Monday, June 13, 2016

Crispy Fried Green Crabs on a Bed of Simple Relish (one small bite)

photo of invasive green crab
photo of invasive green crab
photo of invasive green crabs and seaweed
While foraging for periwinkles (ocean snails) and sea vegetables (along coastal New Hampshire) I spotted a few green crabs. They were quick but I was quicker! I have never seen them before but this time I saw 3 of them. The adult grows to about 3 inches in length. I have read about them causing havoc along coastal Maine. These green crabs are invasive and harming our environment by eating the young local sea life (in the United States). Getting rid of them completely would be unrealistic but I think the best way to decrease their number would be to capture and eat them. My Nurse Practitioner colleague and friend Sana suggested that I batter fry them. Whether she was kidding or not I took her recommendation seriously. This recipe is inspired by her. Thank you Sana! Be sure the pan and oil are hot before you place the crabs in it. When they are alive they do not like to be covered by the egg and panko and may try to crawl away! Once added to the hot pan they will die almost instantly. These crabs do not have a hard shell like the dungeness crabs so I was able to fry them and eat them whole. They are crunchy and tasty!   
Here are some on-line articles if you would like to learn more about these invasive species:

Invasive Species--European Green Crab (Carcinus maenas)
How to identify a Green Crab
Invasive green crabs creep back into Casco Bay
Invasive green crabs-and threat to Maine's clams-dwindle

Crispy Fried Green Crabs (one small bite)


1 small egg
About 1/3 cup honey panko (Japanese bread crumbs)
About 2 Tbsp of canola or vegetable oil
Wild green crabs, washed well


1) Crack an egg in a small bowl, whisk lightly with a fork.
2) Put the panko on a small plate.
3) Dip the crabs in the egg mixture, let the excess egg drip off.
4) Roll the crabs in the panko to coat evenly. Shake off excess panko. Keep the crabs in a bowl so they do not run off.
5) Heat a small pan to medium high. Add oil.
6) Once the oil is hot, put in the crabs. Use a splatter guard to keep the oil from spraying out of the pan. Fry each side until they are golden. It will take 2-3 minutes at most (depending on how hot your stove is). Remove and let them rest on a clean paper towel.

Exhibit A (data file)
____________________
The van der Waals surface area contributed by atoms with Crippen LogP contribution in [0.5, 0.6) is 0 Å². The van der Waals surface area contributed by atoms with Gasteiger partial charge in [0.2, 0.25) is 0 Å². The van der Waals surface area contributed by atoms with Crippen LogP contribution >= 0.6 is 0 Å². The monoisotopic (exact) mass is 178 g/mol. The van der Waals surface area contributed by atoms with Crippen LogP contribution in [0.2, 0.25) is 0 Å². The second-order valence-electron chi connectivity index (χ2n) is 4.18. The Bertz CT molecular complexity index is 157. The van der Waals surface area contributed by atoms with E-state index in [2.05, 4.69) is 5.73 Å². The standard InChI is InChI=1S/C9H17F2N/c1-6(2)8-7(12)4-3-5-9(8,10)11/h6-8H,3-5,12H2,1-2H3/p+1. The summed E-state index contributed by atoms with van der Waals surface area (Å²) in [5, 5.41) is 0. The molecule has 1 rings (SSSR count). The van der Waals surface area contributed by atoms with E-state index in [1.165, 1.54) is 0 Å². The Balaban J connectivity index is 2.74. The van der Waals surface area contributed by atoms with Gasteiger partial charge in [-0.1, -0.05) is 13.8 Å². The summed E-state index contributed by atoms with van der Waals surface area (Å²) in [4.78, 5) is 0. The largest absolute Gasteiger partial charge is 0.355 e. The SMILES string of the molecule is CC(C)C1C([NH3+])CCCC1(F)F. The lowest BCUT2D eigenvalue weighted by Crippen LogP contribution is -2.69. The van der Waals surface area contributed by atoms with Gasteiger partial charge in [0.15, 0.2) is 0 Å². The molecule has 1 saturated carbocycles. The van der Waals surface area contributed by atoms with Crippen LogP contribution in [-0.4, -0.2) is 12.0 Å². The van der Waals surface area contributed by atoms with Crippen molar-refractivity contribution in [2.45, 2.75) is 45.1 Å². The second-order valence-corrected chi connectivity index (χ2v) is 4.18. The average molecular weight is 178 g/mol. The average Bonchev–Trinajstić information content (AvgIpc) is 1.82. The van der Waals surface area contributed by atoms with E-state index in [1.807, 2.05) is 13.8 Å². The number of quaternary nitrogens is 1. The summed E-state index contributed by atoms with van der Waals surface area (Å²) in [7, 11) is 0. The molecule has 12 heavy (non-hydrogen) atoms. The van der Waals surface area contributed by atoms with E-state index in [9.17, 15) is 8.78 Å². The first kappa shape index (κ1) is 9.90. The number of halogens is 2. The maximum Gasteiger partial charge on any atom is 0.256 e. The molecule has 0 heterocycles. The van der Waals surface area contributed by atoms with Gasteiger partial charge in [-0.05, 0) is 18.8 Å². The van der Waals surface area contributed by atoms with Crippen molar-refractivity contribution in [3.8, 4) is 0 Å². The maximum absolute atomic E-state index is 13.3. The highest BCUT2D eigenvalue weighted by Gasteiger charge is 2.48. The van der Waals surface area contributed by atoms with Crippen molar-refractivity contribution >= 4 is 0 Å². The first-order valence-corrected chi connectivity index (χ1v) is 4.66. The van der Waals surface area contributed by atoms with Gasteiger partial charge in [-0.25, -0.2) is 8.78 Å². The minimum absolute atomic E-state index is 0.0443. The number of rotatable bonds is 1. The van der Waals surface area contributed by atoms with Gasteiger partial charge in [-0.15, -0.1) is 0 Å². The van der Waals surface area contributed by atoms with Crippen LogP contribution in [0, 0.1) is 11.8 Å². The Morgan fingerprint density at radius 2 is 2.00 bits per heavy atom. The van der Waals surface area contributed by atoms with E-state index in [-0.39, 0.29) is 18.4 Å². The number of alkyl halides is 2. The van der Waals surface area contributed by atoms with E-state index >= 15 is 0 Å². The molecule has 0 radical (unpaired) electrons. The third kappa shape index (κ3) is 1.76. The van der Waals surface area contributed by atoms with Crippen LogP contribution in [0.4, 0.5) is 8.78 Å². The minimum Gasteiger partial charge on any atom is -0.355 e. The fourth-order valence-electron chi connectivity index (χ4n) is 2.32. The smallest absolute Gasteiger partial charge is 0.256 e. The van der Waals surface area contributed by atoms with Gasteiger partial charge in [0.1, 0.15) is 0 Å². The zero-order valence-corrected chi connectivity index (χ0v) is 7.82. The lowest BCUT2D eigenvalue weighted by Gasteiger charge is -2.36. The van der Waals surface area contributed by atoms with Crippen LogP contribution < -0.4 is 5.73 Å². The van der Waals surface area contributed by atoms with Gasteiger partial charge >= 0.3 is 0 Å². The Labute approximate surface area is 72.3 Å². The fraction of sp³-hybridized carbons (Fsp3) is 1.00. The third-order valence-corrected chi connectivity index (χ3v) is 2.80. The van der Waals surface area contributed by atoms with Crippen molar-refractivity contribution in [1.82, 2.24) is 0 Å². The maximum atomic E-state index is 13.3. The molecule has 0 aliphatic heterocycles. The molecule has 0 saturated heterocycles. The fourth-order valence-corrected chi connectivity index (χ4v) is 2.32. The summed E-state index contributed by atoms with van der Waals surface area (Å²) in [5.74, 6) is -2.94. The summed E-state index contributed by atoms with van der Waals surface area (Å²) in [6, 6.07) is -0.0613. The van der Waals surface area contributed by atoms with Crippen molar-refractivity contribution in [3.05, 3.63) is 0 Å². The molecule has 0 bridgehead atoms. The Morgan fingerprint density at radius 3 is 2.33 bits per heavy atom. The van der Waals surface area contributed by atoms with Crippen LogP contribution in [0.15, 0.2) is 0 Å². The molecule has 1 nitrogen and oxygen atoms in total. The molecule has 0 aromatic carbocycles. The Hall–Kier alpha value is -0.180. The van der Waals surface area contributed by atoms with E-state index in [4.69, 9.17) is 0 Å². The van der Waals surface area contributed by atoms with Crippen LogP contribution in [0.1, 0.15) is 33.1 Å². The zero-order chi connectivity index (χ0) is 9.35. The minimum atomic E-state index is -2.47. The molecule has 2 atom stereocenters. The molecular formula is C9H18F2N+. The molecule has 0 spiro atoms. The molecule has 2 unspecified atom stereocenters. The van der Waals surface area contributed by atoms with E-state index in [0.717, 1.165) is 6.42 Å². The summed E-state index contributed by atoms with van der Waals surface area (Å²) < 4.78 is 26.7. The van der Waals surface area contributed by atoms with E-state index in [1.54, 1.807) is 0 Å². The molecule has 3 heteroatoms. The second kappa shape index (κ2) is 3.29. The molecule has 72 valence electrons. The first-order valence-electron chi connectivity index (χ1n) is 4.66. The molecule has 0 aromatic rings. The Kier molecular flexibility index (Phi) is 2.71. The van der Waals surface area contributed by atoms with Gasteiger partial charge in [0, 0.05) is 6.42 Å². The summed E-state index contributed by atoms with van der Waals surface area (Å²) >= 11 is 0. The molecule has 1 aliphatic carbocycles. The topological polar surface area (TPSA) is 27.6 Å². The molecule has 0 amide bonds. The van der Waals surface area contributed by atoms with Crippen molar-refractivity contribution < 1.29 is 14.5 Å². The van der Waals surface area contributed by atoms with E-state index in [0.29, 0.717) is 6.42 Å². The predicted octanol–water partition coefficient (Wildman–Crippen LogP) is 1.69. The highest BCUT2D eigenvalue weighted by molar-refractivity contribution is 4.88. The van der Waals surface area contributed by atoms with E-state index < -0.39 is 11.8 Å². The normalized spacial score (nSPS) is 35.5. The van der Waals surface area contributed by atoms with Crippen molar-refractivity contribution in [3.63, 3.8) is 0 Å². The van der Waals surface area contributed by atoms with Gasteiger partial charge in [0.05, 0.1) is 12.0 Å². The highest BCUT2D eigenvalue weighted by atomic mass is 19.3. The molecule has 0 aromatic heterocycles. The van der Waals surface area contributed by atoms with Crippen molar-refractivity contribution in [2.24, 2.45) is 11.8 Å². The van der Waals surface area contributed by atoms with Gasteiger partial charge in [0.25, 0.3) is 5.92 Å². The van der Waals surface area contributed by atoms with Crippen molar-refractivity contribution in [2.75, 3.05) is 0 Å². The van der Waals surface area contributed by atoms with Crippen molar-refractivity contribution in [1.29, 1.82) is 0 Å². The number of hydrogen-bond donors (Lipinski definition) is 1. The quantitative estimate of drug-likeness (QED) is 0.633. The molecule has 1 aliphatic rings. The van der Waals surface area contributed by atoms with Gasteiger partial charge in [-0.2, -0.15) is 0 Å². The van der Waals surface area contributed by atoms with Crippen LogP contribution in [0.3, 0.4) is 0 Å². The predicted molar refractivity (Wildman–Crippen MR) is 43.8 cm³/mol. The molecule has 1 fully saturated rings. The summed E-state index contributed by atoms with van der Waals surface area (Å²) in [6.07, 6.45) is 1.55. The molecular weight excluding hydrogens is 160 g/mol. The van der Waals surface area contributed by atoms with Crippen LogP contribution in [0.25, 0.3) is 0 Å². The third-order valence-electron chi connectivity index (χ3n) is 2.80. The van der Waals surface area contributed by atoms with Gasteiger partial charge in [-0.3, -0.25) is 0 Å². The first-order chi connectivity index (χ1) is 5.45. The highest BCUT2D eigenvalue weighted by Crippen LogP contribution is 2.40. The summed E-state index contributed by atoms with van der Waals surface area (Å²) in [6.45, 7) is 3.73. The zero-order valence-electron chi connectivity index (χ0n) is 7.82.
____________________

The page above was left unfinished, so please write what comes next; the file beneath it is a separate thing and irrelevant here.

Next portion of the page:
There are many ways to make a relish for this dish. Add whatever you want. This is a simple one that I used since I have these ingredients in my kitchen. Adjust the ingredients and season according to your taste.

Simple Relish (serves 1)


3 grape tomatoes, diced
2 Tbsp chopped onions
About 1 Tbsp chopped fresh gracilaria (sea vegetable)
A few cilantro leaves, chopped
A pinch of crushed sea salt
A few squeezes of lemon juice
A few drizzles of olive oil


In a small bowl, add tomato, onion, sea vegetable, cilantro, salt, lemon juice and oil. Mix everything together.

gracilaria (seaweed)
*Check out my previous post on Maine Seaweed Festival 2015 for photographs of different sea vegetables. 

crispy fried green crabs on a bed of simple relish
Crispy Fried Green Crabs on a Bed of Simple Relish (one small bite)

Pour the Simple Relish (see recipe above) out on a plate. Place the Crispy Fried Green Crabs on top. Zest some lemon rind on top. Squeeze a little more lemon juice over everything and eat right away.

*You may freeze the crabs about 10 minutes prior to cooking if you prefer not to use live crabs.


  1. were the green crabs that you caught in a soft shell stage of their life or were they hard shelled ? i catch green crabs along the coast of new hampshire and the ones i catch have shells that are hard as a rock. your recipe is the first time i ever heard of frying the whole crab . most chefs that use green crabs boil them to make a crab stock as the amount of meat in these crabs is not worth the effort to extract. my neighbor said he came across a man that claimed he too also fried green crabs and ate the whole crab shell and all but i am skeptical that the crabs were in a hard shell state.The states along the eastern seaboard are trying to find recipes to use green crabs but so far no one has submitted one except for making crab stock. I trap them to destroy them and use them for compost fertilizer or else crush them and throw them back into the water so that other marine life can EAT THE CRABS instead of the crabs eating other marine life such as clams and oysters and mussels. They will also eat immature fish and will eat immature crabs of a different species. They destroy the eel grass by burrowing in to the mud and dislodging the eeel grass roots thus eliminating the hiding spaces and breeding spaces of fin fish . So , i want to know if these crabs you caught where you ate shell and all were in their soft shell state .

  2. Hi there,
    Thank you for visiting my blog and your question!
    It is great to hear that you are also trapping these invasive crabs!
    The 3 crabs (from this recipe) were semi-soft and small so I ate them whole. I have been developing green crab recipes on my own after I went to a Green Crab Working Summit 2018 in Maine. Please visit my current blog: for more recipes. Cheers! Thanh